stantly increasing,” world heavy
weight boxing champion Floyd
Patterson told the Catholic Inter
racial Forum here last week.
Patterson, who has success
fully defended his title in sev
eral championship fights, said
he believed also that promi
nent athletes and other popu
lar figures could help inter
racial harmony by giving it
their public support. The ex
ample of Jackie Robinson, he
said, has helped to break down
barriers in many fields.
At the well-attended forum
Happy Khmer New Year.
WAITING ARMS Seattle’s Elgin Baylor (22) seems to he of target as he goes up for a basket,
closely guarded by long-limbed John Fipraynski (44) f ( «nnecticut, during the December 26th Holiday
Festival game In Madison Square Garden. Watching are Connecticut’s Jack Rose (21). at left, and Ed
Muriiu via,, GsLL 37 52. PHHSS PHOTO'.
I Saturday ai N. C. State College, j
Raleigh. St. Louis forward j
George Burkel (44) and North
western forward Phil Warren I
. second half loading 24 7.
| But the Detroit mob never gave
| up. surging back for a field goal.
By a quirk of fate, the final score
i 31-27, denied Joe "Jet” Perry a
j chance of playing for the world
; championship, but that same quirk
| 7, at 8:if» p.m. in Spaulding Gym- j
1 The Bear's will be seeking re- j
, which included Lawrence Pierce. 1 oltc Interracial council and Lloyd
; president of the Brooklyn Cain-1 Davis, executive secretary
Lang Offers iinaso $40,000
Contrast; Bonus Over Chisago
CHICAGO (ANP) -- Orestes
(Minnie) Minoso received a sur
prise Christmas gift last week.
Frank Lane, new general man
ager of the Cleveand Indians and
Minnie's new front office boss,
offered the outfielder a $40,000
contract for 1958. The amount I
tops by $5,000 the $35,000 Minoso
received from the Palo Hose last 1
! (5) and guard Floyd Campbell
j (22) all look for ball. (UNITED
I PRESS TELEPHOTO).
stars selected for the team were
Chicago Cardinals’ halfback Ollie
Matson and New York Giants’ tac
kle Roosevelt Brown, who were
chosen for the first team, and
Baltimore’s halfback. Lenny
Moore, Cleveland's end Len Ford,
and the Giants’ Em Tunnell, for
the secondary .squad.
of fate gave his former teammate,
John Henry Johnson, the opportu
nity to win more gold and more
John Henry is the only tan play
er on the Liens team having been
obtained from the 49ers at the be
ginning of the season.
| venge on their home court having
j iost to Ezizabeth City 91-73 on the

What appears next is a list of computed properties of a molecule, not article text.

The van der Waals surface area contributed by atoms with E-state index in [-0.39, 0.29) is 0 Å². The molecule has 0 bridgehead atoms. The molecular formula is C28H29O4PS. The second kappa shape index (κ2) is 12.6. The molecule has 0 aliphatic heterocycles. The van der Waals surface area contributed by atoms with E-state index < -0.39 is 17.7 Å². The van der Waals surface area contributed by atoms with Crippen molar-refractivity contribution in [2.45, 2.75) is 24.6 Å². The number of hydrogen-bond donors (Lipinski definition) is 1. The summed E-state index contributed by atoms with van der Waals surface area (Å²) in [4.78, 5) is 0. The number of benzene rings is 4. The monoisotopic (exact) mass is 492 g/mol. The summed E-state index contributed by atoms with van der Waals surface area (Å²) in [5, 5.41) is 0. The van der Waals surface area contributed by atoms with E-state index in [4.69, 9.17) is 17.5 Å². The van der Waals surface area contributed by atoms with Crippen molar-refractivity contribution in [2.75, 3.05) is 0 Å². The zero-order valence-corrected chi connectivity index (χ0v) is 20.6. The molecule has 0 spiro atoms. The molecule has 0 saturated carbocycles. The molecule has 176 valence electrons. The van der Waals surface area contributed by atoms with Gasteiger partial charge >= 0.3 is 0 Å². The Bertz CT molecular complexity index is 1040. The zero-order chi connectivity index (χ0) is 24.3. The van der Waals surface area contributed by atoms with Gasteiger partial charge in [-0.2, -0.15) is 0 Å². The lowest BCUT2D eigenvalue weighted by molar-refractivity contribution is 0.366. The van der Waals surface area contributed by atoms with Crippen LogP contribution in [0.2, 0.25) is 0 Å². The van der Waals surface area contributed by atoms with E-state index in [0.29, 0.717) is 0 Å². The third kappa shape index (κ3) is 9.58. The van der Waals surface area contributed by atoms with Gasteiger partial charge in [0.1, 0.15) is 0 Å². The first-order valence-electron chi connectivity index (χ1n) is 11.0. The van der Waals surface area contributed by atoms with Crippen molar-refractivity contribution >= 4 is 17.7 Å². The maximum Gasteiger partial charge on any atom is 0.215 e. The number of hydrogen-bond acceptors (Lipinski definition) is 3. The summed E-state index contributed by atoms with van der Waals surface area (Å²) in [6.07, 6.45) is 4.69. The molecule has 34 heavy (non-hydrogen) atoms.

j Pirate's territory on December 13.
. season. Minnie, always a man
with a sharp eye for a buck, was
expected to sign promptly.
•Minoso, the White Sox spark
, plug for the past three seasons,
was traded to the Indians recently
i in a four-piayer deal. He went to
the Indians along with Freddie
1 Hatfield, an infielder.
Floyd H. Gr own Represents
Tarheeiia On Nat’l Board
DURHAM Floyd H. Brown,
basketball coach at North Caro
lina College, has been selected
North Carolina representative for
Ihe Ranking Board for Coilege Di
vision Basketball Teams in North
The Board is being set up in
cooperation with the NCAA
and the United Press. Accord
ing to Walter Byers. NCAA
Executive Director, "The Unit
ed Press has requested that we
select one man in each state to
serve on the Ss rketbali Rank
ing Board, and each Monday
these persons shall file listings
Howard U. Cagers Meet
D. C. Teachers Saturday
WASHINGTON, D. C. Howard
University resumes its basketball
schedule Saturday (Jan. 4) meeting
District of Columbia Teachers Col
lege at Capital Arena. Game time
is 3:15 p.m.
This will mark the first, contest
for the Bisons since December 14th
when they broke for the Christ
mas recess. The game with D. C.
Teachers will also be Howard’*
first non-Central Intercollegiate
Athletic Association encounter of
Three such games arc on Up
next week, however, all in
New Jersey. The Bisons meet
Upsala at East Orange next
Tuesday, the Newark. Division
of Rutgers on Friday, and Blo
omfield State Teachers at Blo
omfield on Saturday. One CIA-
A game is on next week's
schedule. On Wednesday Ho
ward meets Morgan State at
Credits Toledo U.’s Fine
Showing To Three Players
TOLEDO. O. (ANP) There is
a distinct eastern flavor to the U
niversity of Toledo basketball
team, an early season surprise in
Undefeated in their first four
games, the Rockets concede a
great deal of the credit to the
fine .performances of Willie
Newsom and Bernie Cabey,
both .sophomores from New
York City, and Al Mann, a
junior from Brooklyn.
Vann (6-2, 179 pounds) is regard
ed as one of the team’s most valu
able players. He is the quarterback
on the floor, directing play and
steadying his teammates.
A veteran, he played high school
ball in Brooklyn. In his varsity de
but last year, Var. was the Rockets'
second highest scorer with 291
points. But this season ,Vann has
Pro Football Aided By
Tan Players’ Showing
CHICAGO (ANP) Although
he fell short of the coveted, tar
get of gaining 1,000 yards in his
freshman season, Jimmy Browts,
Cleveland Browns’ first,-year full
back finished 242 yards ahead of
his nearest competitor for the
National Football League rushing
The brilliant 230-potmd runner
gained 942 yards in 202 attempts,
averaging 4.7 yards per carry.
Thus, he bested Rick Casares,
Chicago Bears’ fullback, whose
700 yards in 204 attempts (3.4
average) was good enough for the
Brown, a solid candidate for
rookie-of-the-year honors, also
scored 10 touchdowns and 60
points, finishing in a tie for eigh
th. Only one other player scored
more touchdowns than Brown.
Lenny Moore, of the Baltimore
Colts, tallied 11, for 86 points.
John Henry Johnson, De
troit Lions’ fullback who came
on with a rush in the last
half of the season, finished
fourth with 621 yards. Tom
Wilson, Los Angeles halfback,
earfy season pacesetter, was
fourth with SI 6,